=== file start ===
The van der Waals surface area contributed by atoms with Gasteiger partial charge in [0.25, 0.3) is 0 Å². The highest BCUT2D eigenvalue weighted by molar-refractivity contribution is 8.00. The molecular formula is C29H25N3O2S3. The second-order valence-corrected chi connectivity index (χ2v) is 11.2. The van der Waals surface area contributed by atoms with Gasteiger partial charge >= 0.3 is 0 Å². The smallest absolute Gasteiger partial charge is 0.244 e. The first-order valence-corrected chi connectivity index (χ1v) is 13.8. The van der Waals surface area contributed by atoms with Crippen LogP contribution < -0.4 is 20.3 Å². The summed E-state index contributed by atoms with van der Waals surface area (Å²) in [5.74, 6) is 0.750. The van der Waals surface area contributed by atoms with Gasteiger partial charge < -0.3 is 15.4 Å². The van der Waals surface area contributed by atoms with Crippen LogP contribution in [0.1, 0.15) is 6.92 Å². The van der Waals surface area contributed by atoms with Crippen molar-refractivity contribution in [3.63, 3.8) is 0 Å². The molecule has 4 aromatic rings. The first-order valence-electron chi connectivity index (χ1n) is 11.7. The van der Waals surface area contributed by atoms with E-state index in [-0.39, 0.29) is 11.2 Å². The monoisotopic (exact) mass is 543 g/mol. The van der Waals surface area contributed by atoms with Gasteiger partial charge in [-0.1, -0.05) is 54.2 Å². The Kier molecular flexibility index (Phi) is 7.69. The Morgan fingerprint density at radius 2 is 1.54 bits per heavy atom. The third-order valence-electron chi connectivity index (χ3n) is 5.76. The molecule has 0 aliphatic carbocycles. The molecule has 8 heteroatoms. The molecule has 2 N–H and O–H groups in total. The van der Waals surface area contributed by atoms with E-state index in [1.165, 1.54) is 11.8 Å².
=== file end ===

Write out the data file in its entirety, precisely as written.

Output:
The van der Waals surface area contributed by atoms with Gasteiger partial charge in [0.25, 0.3) is 0 Å². The highest BCUT2D eigenvalue weighted by molar-refractivity contribution is 8.00. The molecular formula is C29H25N3O2S3. The second-order valence-corrected chi connectivity index (χ2v) is 11.2. The van der Waals surface area contributed by atoms with Gasteiger partial charge >= 0.3 is 0 Å². The smallest absolute Gasteiger partial charge is 0.244 e. The first-order valence-corrected chi connectivity index (χ1v) is 13.8. The van der Waals surface area contributed by atoms with Crippen LogP contribution < -0.4 is 20.3 Å². The summed E-state index contributed by atoms with van der Waals surface area (Å²) in [5.74, 6) is 0.750. The van der Waals surface area contributed by atoms with Gasteiger partial charge < -0.3 is 15.4 Å². The van der Waals surface area contributed by atoms with Crippen LogP contribution in [0.1, 0.15) is 6.92 Å². The van der Waals surface area contributed by atoms with Crippen molar-refractivity contribution in [3.63, 3.8) is 0 Å². The molecule has 4 aromatic rings. The first-order valence-electron chi connectivity index (χ1n) is 11.7. The van der Waals surface area contributed by atoms with E-state index in [-0.39, 0.29) is 11.2 Å². The monoisotopic (exact) mass is 543 g/mol. The van der Waals surface area contributed by atoms with Gasteiger partial charge in [-0.1, -0.05) is 54.2 Å². The Kier molecular flexibility index (Phi) is 7.69. The Morgan fingerprint density at radius 2 is 1.54 bits per heavy atom. The third-order valence-electron chi connectivity index (χ3n) is 5.76. The molecule has 0 aliphatic carbocycles. The molecule has 8 heteroatoms. The molecule has 2 N–H and O–H groups in total. The van der Waals surface area contributed by atoms with E-state index in [1.165, 1.54) is 11.8 Å².